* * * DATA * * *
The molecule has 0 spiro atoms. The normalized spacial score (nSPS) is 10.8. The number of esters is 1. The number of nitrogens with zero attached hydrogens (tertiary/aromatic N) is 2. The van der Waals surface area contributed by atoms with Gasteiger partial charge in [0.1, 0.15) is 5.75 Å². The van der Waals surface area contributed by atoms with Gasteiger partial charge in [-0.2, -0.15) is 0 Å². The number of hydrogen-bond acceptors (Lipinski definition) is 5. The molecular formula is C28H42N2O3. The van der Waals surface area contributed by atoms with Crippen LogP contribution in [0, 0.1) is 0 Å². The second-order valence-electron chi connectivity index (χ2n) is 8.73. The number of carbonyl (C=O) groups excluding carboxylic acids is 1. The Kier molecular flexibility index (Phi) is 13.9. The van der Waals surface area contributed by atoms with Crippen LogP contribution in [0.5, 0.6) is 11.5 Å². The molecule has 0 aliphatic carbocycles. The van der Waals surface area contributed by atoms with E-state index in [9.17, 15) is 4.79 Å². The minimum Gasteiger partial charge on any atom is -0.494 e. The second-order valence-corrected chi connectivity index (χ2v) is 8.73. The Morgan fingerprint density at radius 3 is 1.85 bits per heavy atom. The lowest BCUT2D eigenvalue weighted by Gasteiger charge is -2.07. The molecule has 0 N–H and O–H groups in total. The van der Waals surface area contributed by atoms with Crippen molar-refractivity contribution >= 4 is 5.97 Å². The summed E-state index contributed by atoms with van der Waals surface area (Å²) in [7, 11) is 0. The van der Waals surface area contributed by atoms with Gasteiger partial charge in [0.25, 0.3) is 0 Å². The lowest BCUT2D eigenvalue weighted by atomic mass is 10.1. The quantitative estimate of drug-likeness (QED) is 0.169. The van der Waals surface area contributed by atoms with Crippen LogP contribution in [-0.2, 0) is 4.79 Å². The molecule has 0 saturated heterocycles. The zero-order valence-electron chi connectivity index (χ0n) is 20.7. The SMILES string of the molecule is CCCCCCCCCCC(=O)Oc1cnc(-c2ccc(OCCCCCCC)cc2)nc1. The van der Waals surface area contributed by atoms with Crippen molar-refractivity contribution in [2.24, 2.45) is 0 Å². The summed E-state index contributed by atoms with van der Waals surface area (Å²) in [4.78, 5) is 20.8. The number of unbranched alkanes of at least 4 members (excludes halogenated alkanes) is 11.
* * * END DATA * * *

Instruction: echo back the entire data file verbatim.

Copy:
The molecule has 0 spiro atoms. The normalized spacial score (nSPS) is 10.8. The number of esters is 1. The number of nitrogens with zero attached hydrogens (tertiary/aromatic N) is 2. The van der Waals surface area contributed by atoms with Gasteiger partial charge in [0.1, 0.15) is 5.75 Å². The van der Waals surface area contributed by atoms with Gasteiger partial charge in [-0.2, -0.15) is 0 Å². The number of hydrogen-bond acceptors (Lipinski definition) is 5. The molecular formula is C28H42N2O3. The van der Waals surface area contributed by atoms with Crippen LogP contribution in [0, 0.1) is 0 Å². The second-order valence-electron chi connectivity index (χ2n) is 8.73. The number of carbonyl (C=O) groups excluding carboxylic acids is 1. The Kier molecular flexibility index (Phi) is 13.9. The van der Waals surface area contributed by atoms with Crippen LogP contribution in [0.5, 0.6) is 11.5 Å². The molecule has 0 aliphatic carbocycles. The van der Waals surface area contributed by atoms with E-state index in [9.17, 15) is 4.79 Å². The minimum Gasteiger partial charge on any atom is -0.494 e. The second-order valence-corrected chi connectivity index (χ2v) is 8.73. The Morgan fingerprint density at radius 3 is 1.85 bits per heavy atom. The lowest BCUT2D eigenvalue weighted by Gasteiger charge is -2.07. The molecule has 0 N–H and O–H groups in total. The van der Waals surface area contributed by atoms with Crippen molar-refractivity contribution >= 4 is 5.97 Å². The summed E-state index contributed by atoms with van der Waals surface area (Å²) in [7, 11) is 0. The van der Waals surface area contributed by atoms with Gasteiger partial charge in [0.25, 0.3) is 0 Å². The lowest BCUT2D eigenvalue weighted by atomic mass is 10.1. The quantitative estimate of drug-likeness (QED) is 0.169. The van der Waals surface area contributed by atoms with Crippen LogP contribution in [-0.2, 0) is 4.79 Å². The molecule has 0 saturated heterocycles. The zero-order valence-electron chi connectivity index (χ0n) is 20.7. The SMILES string of the molecule is CCCCCCCCCCC(=O)Oc1cnc(-c2ccc(OCCCCCCC)cc2)nc1. The van der Waals surface area contributed by atoms with Crippen molar-refractivity contribution in [2.24, 2.45) is 0 Å². The summed E-state index contributed by atoms with van der Waals surface area (Å²) in [4.78, 5) is 20.8. The number of unbranched alkanes of at least 4 members (excludes halogenated alkanes) is 11.